UT law student David Paul Mann has been named the 2012 Distinguished Law Student from the Sixth Circuit by the American College of Bankruptcy.Mann is the only student from the states in the Sixth Circuit — Michigan, Ohio, Kentucky and Tennessee — to receive the award this year.
The American College of Bankruptcy’s Distinguished Law Student program seeks to honor and encourage law students who have demonstrated academic achievement and interest in bankruptcy law.
On March 16 and 17, Mann traveled to Washington, D.C., to attend the college’s induction ceremony, where he had the opportunity to meet distinguished practitioners and judges from the bankruptcy bar. The induction ceremony took place at the U.S. Supreme Court.
As a night student at the College of Law, Mann has collected several major accolades, including Best Oralist and a member of the Best Team at Toledo Law’s 39th Annual Intramural Moot Court Competition for his argument before a panel of judges that included two U.S. District Court judges.
He serves as assistant managing editor on The University of Toledo Law Review and his note, “Out of the Penalty Box: Why Supreme Court Precedent Should Have Saved Matching Fund Triggers,” was published in the Law Review’s summer 2011 issue.
Set to graduate this May, Mann plans to join Marshall & Melhorn LLC as an associate in the firm’s business litigation practice.
“David Mann is a superb representative of the College of Law. I have no doubt that he was a hit with the American College of Bankruptcy, and that the connections he has developed as an American College of Bankruptcy Distinguished Law Student will serve him well in his professional career,” said Kara Bruce, UT assistant professor of law.
By day, Mann is the executive director of the Lucas County Land Reutilization Corp., locally known as the “Land Bank,” a nonprofit, government-type entity established by state statute. By strategically acquiring vacant and abandoned properties, the Land Bank works to reduce blight, increase property values and promote economic development in Lucas County. Mann was hired as director a few months after the Land Bank was created in August 2010, and for many months was the Land Bank’s sole employee.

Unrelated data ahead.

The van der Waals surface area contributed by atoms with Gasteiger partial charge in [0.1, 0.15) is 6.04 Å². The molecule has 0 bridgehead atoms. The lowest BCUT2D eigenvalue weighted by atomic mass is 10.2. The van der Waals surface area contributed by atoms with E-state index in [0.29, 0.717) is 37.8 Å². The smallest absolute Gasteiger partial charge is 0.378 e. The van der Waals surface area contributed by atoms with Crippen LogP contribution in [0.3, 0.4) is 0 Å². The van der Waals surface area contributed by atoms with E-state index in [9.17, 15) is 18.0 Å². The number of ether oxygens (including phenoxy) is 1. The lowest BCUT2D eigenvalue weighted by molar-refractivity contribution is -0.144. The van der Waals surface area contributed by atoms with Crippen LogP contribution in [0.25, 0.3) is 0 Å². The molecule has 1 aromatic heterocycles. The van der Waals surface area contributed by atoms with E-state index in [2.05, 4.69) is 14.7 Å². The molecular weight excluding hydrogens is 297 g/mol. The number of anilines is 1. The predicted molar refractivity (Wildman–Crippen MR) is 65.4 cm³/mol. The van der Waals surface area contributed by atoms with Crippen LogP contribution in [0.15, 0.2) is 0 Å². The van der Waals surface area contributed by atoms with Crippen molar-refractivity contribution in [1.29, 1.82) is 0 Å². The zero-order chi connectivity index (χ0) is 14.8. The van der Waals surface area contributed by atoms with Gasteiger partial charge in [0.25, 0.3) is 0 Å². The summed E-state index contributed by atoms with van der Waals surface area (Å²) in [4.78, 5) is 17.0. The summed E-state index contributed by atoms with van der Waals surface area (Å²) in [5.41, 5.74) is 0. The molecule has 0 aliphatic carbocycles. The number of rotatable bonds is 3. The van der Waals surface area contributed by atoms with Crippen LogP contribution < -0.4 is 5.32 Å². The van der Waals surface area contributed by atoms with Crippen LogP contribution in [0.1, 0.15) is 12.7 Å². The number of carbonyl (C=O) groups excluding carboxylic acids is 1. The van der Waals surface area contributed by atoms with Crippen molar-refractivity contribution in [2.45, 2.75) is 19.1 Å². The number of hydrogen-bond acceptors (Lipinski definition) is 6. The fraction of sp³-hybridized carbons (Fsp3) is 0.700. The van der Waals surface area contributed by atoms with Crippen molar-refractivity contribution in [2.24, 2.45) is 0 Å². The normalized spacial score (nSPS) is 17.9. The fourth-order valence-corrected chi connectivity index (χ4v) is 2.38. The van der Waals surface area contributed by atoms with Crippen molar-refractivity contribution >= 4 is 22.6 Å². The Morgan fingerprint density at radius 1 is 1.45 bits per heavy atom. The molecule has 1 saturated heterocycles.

When asked what it has been like to build the new Land Bank by day and attend law school at night, Mann smiled and quipped, “I don’t have a life, but I knew that going in.”
After observing him in her secured transactions and commercial paper classes, Bruce nominated Mann for the Distinguished Law Student honor. His nomination was supported by Judge Mary Ann Whipple of the U.S. Bankruptcy Court for the Northern District of Ohio, a part-time professor of law at the University who teaches bankruptcy course offerings, and Nicole Porter, UT associate dean for academic affairs and professor of law.
The American College of Bankruptcy requires that written materials from the student and letters of recommendation accompany a Distinguished Law Student nomination. All nominated students are considered by the council in their circuit, which selects the winning student.
“I was honored to represent The University of Toledo College of Law at this event,” said Mann after the induction ceremony and his weekend in Washington. “It’s an important recognition of the work that Judge Mary Ann Whipple and Professor Kara Bruce are doing to prepare the next generation of bankruptcy professionals in our community.”
The American College of Bankruptcy is an honorary professional and educational association of bankruptcy and insolvency professionals. College fellows include commercial and consumer bankruptcy attorneys, insolvency accountants, turnaround and workout specialists, law professors, judges, government officials and others involved in the bankruptcy and insolvency community.